It’s about this time of year that my annuals start killing it in the garden. They are the showstoppers right now, and so, naturally, they get all my garden love as I ignore their powdery-mildew cousins, the perennials. I love my perennials, but they aren’t making me happy in August when it’s sweltering outside, and I don’t want to deal with deadheading hybrid echinacea. Here are 10 reasons for using annuals in your garden.
10 Reasons for Using Annuals in the Garden
- Non-stop blooming.
- Pests and disease-resistant.
- Showy and versatile.
- By the time they outgrow their spots (if they do), it’s October, and out they go, providing a blank slate for next year.
- Colorful (Redhead coleus) or subtle (Moonlight caladium).
- They meet various needs: shade or sun, tall, spreading or climbing, foliage or blooming, tropical or cottage, formal or informal.
- There are cool-season annuals (osteospermum, fall mums, and rudbeckia) and warm-season (zinnias, cosmos), so never get bored.
- Start with seeds, plugs, quarts, small pots, and hanging baskets, giving various options for planting or simply hanging up and enjoying.
- Don’t forget. They pollinate.
Why are they called annuals if they don’t come back annually? Great question. We hear it all the time and wonder that ourselves. Because somebody did not think that through? But, for our purposes, annuals sprout, bloom, produce seeds, and die all in one growing season. Perennials have life-spans of three years or more depending on the species.
A few tips:
- If you’re starting with seeds and you’re a beginner, start with the tried and true seeds. Those that will germinate for you no matter where you toss them. Zinnias, sunflowers, cosmos–these are going to reward your efforts, no matter how minimal. That said, more effort equals more flowers, so follow the instructions carefully on the packet. (Here are 5 plants that are easy to grow from seed that pollinators love.)
- Know your budget. It’s easy to get carried away when you walk into our annual department, and while we love your business, we do want you to come back. Here’s what I do. I decide before I shop. (I know, killjoy.) I have a few yearly purchases that are pricey–Kimberly Queen Ferns. I use them to provide screening on my back porch. I place them in standing window boxes. Two, 10″ pots fit perfectly in my two window boxes, hiding me from my neighbors, whom I love. I use two more Kimberly Queens in 24″ pots in my shade garden under the cherry trees to add height (and privacy) where tree roots don’t allow anything to grow. Those six ferns are pricey, but oh so worth it as I live on my tiny screened-in porch all summer, and it creates a tropical paradise for me. Many of my B.B. Barns co-workers love their container gardens. I less so, but I do have a few of them, so I budget for those too. I tend to plant my annuals in the landscape, instead. I plan for areas where not much else will grow, like at the bottom of the rose trellis or where an old tree stump was ground. I buy plugs or “flats” for those areas and my containers (plugs grow fast), generally using begonias, marigolds, and coleus, my favorites. I also ask everyone for plants in spring since my birthday is in April. So, planning and budgeting are key, although I believe in breaking the budget if you see something you must have. Life is short.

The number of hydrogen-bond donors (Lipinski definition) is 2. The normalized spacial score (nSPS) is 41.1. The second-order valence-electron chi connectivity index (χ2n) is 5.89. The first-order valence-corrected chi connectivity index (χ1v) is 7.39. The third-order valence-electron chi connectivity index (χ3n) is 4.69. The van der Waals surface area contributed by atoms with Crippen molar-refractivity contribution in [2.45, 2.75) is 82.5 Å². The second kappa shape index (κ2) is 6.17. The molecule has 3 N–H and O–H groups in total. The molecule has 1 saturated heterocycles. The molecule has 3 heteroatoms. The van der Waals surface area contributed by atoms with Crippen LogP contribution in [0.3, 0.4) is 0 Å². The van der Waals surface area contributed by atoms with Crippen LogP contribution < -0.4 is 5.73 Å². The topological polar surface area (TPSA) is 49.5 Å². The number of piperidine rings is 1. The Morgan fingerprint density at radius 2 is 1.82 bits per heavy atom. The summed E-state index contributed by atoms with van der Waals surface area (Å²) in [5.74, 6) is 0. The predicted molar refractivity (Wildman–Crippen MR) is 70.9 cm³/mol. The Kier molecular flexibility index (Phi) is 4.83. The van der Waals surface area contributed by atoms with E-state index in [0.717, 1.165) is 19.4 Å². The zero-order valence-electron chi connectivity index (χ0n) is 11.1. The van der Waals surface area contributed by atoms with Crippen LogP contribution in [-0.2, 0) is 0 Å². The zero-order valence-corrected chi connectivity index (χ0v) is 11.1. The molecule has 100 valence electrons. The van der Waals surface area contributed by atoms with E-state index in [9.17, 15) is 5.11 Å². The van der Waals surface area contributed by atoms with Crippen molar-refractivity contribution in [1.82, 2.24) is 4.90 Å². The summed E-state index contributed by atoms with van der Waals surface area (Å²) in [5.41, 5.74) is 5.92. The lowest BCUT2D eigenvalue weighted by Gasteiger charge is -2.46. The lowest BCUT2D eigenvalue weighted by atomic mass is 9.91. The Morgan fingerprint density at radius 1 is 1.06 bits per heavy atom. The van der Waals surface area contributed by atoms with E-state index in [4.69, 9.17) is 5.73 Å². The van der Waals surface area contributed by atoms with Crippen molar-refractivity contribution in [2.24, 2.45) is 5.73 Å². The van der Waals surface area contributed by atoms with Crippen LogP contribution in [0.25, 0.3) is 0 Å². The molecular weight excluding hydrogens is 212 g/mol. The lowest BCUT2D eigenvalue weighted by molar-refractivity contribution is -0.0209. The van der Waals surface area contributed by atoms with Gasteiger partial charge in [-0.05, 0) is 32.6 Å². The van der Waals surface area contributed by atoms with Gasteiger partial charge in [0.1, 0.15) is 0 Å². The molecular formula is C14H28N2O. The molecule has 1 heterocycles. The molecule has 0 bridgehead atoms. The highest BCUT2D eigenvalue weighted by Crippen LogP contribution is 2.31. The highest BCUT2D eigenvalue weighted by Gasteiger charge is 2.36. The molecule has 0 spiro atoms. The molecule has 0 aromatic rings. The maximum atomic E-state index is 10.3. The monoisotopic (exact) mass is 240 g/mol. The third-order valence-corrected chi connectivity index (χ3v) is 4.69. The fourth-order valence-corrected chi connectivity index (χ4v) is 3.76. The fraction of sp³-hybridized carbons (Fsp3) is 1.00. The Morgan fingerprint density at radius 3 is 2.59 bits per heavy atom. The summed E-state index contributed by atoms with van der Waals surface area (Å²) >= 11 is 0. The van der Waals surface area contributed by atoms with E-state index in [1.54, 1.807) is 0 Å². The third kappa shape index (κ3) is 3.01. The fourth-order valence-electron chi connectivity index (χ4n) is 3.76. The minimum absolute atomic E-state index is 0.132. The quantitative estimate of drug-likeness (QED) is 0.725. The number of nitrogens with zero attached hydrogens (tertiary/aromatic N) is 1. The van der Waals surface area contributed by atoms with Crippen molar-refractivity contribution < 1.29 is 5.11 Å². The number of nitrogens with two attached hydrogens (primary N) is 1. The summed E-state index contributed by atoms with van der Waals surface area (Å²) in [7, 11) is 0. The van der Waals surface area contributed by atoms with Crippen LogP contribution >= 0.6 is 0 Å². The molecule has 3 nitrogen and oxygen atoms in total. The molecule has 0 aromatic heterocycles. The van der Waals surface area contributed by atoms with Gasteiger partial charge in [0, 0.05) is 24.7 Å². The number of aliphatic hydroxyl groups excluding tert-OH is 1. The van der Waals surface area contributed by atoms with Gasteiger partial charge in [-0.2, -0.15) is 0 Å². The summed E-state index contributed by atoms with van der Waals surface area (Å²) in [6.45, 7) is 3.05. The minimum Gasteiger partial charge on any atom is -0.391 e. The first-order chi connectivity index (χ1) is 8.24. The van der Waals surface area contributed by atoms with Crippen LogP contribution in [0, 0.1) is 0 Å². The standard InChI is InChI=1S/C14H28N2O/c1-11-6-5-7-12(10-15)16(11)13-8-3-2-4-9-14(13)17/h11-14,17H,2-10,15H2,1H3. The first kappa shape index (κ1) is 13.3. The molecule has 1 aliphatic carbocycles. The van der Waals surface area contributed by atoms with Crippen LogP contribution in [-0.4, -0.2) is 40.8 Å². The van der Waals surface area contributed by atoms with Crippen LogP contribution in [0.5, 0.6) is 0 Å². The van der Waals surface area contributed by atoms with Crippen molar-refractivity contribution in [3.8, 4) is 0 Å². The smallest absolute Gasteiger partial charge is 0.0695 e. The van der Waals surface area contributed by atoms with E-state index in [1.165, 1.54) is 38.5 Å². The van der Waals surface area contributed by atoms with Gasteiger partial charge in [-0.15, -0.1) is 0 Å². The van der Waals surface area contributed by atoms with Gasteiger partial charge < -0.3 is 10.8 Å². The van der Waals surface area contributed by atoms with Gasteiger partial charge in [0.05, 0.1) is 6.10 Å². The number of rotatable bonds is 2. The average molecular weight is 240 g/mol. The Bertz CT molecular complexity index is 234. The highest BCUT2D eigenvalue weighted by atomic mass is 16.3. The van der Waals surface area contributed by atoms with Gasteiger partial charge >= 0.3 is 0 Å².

- Annuals benefit from extra water and fertilizer. Use Miracle Grow Bloom Booster every 7-10 days.
- Annuals are tough plants. They can handle aggressive gardening. Feel free to pinch back annuals that are outgrowing their spot (lantana) or bolting (coleus, which means it is producing a flower) or need a shearing because they are getting leggy (million bells).
- Leave the seedheads on. Some annuals are self-sowers: nasturtiums, love-in-a-mist, bachelor buttons, cosmos, to name a few. Don’t tidy up too quickly, let them go to seed first.
- Tender perennials (many of the salvias) will return yearly if winter isn’t harsh. ‘Black and Blue’ has made many a repeat performance in my garden, which I love because the hummingbirds are all over it.
- Lastly, as Carol Dwyer in our annuals department says, “Go bold, it’s summer. We have all winter to be subtle.” Annuals provide us with loads of color, so max out on some color.
For more reasons, check Gardenista’s blog on annuals.
I’ve given you my 10 reasons for using annuals in the garden. Please share yours!
Written by Cinthia Milner, Landscape Consultant, B. B. Barns Garden Center and Landscape
B. B. Barns Garden Center and Landscape serves all of Western North Carolina, upstate South Carolina, and Tennessee.